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  • Evidence so far points to Criado

    If he stays unresponsive, doctors may be faced with deciding his fate
  • After five days investigating the largest single homicide case in Jackson County's modern history, Medford police have turned up no evidence to suggest that anyone but Jordan Criado was responsible for the stabbings and arson fire that killed his wife and four young children Monday, authorities said.
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  • After five days investigating the largest single homicide case in Jackson County's modern history, Medford police have turned up no evidence to suggest that anyone but Jordan Criado was responsible for the stabbings and arson fire that killed his wife and four young children Monday, authorities said.
    Initial evidence collected during the gruesome scene when firefighters pulled all six family members from the smoldering West 10th Street house has been bolstered by more evidence collected in a search of the house and from witness interviews, police said.
    "We still believe that he is the suspect," said Police Chief Tim George, who declined to discuss evidence specifics Friday. "We are not discounting any other information. We don't have our blinders on. The investigation is continuing and what we initially said we still maintain."
    Police late Thursday took down the yellow tape around the Criados' house at 1027 W. 10th St. and the house's owner boarded up the windows and doors, Medford police Lt. Scott Clauson said.
    The city of Medford's Building Department posted it as an unsafe building, while the large collection of stuffed animals, cards and flowers that have served as a public memorial to the family remained Friday afternoon.
    Preliminary autopsy results show 30-year-old Tabasha Paige-Criado died from multiple stab wounds to her neck and abdomen, while 6-year-old Isaac and 5-year-old Andrew died from stab wounds to the neck and also suffered probable carbon monoxide poisoning from the arson fire, police said.
    The autopsies also concluded 7-year-old Elijah and 2-year-old Aurora probably died from carbon monoxide poisoning from inhaling smoke from the arson fire, but final results were pending toxicology tests that could take several weeks to complete, police said.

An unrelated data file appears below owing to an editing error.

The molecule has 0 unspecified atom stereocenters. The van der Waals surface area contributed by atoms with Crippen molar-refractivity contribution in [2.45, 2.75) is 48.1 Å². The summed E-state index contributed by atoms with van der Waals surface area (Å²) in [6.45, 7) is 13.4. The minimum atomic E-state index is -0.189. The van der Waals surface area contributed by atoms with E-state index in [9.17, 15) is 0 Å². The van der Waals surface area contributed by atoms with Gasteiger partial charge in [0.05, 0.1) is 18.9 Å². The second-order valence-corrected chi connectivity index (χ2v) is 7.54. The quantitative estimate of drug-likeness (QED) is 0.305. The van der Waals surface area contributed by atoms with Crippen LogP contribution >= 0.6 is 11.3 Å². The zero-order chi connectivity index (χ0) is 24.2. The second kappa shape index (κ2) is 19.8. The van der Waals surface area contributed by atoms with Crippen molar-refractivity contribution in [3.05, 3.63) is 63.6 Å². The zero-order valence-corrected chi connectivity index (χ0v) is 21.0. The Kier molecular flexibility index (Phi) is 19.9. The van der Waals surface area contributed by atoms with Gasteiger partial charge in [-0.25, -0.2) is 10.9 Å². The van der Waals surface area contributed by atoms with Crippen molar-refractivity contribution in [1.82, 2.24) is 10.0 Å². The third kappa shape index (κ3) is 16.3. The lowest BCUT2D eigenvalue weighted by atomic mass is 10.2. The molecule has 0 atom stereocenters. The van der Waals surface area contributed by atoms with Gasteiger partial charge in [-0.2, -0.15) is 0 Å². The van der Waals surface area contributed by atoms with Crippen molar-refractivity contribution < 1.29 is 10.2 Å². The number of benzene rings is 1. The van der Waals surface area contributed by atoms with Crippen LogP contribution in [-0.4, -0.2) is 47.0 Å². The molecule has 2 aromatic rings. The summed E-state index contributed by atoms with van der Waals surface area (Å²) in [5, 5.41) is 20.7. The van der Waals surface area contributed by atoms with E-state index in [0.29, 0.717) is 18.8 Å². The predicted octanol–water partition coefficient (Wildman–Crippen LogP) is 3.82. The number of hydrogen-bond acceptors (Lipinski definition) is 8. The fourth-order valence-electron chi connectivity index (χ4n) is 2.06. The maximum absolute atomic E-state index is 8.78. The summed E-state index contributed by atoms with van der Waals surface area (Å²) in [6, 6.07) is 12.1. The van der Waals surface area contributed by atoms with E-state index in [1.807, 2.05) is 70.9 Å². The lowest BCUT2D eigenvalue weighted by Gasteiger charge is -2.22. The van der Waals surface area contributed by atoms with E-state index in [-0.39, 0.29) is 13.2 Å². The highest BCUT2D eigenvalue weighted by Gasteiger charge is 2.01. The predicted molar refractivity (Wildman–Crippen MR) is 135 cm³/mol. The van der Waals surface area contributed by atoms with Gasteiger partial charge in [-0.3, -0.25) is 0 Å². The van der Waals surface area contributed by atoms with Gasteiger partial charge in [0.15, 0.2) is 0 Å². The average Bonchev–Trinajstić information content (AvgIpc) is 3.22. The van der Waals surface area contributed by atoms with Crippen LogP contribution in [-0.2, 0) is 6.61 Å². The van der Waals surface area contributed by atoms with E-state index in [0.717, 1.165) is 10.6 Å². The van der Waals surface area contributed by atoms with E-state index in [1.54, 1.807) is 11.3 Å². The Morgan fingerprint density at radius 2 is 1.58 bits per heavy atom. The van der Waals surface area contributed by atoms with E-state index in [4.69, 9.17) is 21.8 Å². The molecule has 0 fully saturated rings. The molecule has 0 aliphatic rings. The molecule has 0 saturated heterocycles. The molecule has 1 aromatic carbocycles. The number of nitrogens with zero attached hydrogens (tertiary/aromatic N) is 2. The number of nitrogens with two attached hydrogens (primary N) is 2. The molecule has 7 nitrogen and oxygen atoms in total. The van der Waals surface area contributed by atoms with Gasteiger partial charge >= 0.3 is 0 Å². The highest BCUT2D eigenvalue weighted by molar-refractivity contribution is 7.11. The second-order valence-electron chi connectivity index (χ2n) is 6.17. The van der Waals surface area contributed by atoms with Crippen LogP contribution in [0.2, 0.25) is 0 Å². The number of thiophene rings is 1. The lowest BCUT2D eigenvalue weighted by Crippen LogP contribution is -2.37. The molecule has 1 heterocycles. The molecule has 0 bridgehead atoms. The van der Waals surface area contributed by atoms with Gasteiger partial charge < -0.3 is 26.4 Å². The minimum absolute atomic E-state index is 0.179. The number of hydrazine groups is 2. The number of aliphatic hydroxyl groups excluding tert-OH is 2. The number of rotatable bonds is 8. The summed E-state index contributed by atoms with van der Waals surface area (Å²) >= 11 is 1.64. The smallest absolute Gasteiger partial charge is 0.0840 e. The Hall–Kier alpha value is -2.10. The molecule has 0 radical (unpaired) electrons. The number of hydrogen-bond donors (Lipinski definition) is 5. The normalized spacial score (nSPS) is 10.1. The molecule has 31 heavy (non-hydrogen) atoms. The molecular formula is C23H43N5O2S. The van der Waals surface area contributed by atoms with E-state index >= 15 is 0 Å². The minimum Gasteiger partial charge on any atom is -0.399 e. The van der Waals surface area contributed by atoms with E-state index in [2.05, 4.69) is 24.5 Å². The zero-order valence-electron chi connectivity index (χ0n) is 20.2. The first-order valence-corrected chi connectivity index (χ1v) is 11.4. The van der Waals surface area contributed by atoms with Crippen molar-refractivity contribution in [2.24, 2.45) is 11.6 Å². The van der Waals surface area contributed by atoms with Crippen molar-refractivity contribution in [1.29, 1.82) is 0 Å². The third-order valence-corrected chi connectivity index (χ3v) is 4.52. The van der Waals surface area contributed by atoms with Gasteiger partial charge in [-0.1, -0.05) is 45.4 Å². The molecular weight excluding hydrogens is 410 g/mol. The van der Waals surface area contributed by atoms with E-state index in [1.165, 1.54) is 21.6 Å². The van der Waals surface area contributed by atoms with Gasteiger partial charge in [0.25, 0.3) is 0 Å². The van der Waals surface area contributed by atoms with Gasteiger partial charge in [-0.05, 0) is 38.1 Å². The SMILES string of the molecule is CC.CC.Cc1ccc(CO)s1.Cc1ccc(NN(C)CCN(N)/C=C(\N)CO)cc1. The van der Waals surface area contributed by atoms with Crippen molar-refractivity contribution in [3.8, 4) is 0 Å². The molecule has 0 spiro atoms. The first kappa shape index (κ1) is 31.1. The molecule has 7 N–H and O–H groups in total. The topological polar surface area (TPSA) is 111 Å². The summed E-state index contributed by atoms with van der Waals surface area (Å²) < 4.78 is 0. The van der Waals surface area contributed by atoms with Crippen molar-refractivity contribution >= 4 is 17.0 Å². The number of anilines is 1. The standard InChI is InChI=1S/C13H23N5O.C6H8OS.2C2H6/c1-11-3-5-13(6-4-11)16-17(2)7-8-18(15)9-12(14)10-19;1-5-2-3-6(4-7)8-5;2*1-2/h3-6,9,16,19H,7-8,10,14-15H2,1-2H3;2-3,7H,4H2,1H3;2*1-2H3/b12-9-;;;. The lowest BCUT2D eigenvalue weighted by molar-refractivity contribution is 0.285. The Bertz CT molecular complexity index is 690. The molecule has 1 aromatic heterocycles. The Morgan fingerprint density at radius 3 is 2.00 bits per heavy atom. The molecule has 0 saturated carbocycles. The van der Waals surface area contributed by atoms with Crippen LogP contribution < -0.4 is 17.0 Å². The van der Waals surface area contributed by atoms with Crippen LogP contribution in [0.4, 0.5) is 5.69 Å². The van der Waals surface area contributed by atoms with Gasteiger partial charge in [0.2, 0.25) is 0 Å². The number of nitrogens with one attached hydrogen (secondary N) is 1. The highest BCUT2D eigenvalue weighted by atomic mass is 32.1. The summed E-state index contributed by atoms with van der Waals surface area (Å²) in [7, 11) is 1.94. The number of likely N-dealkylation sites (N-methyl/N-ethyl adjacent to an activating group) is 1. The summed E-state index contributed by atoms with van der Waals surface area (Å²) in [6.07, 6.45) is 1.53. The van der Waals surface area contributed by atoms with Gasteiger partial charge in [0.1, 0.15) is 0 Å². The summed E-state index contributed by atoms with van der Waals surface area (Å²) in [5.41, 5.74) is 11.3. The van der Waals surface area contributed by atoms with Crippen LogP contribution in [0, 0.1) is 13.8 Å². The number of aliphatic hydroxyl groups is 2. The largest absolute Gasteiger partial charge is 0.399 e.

Paige-Criado and Criado were the biological parents of all four children, Medford police Deputy Chief Tim Doney said.
    Police believe Criado stabbed all five members, then set a series of small arson fires from which only he survived.
    Criado on Friday remained unresponsive and in the intensive-care unit at Rogue Valley Medical Center. He suffered carbon monoxide and cyanide poisoning from smoke inhalation as well as a laceration to his left wrist, said Tamara Dixon, a nurse practitioner at RVMC.
    Criado's condition was listed as critical for the fifth consecutive day, and he remained on a mechanical ventilator for breathing.
    Police want to talk with Criado about what happened in the hours before a neighbor noticed smoke spewing from the house's eaves and called for emergency help at 9:23 a.m. Monday.
    "He hasn't been able to speak to anybody," George said Friday. "The only thing that will change is, will he recover to a point for him to have an opportunity to talk to us?"
    Investigators so far have not been able to find any living relatives of Criado.
    Clauson said some of Paige-Criado's family members believe Criado once had a brother in central California who has been estranged from him since 1990, when Criado was convicted for molesting three girls under age 14 and went to prison for more than 11 years.
    Should Criado not recover, that could set in motion a series of events that could determine whether he gets removed from life-support systems.
    In general, the process for determining ethical decisions about withdrawing or withholding life-support systems from any patient follows a series of criteria steeped in medical history and law, said Dr. John Forsyth, a Medford cardiologist who serves on the ethics committees at RVMC and Providence Medford Medical Center.
    If the patient is able to communicate, then his or her wishes "almost always" take priority, Forsyth said. If he or she cannot communicate, then state law lays out a series of prioritized potential "surrogate decision-makers," who primarily are adult family members, to make that decision for the family, Forsyth said.
    Should no legally recognized surrogate be available, a hospital's ethics committee would make an advisory recommendation based on various criteria such as medical factors, the likelihood of recouping cognitive functions, any past verbal statements by the patient about his or her desires, and any possible extenuating circumstances, Forsyth said.
    That recommendation would be passed on to the patient's doctors, who would make the ultimate decision, Forsyth said.
    Reach reporter Mark Freeman at 541-776-4470, or email at mfreeman@mailtribune.com.
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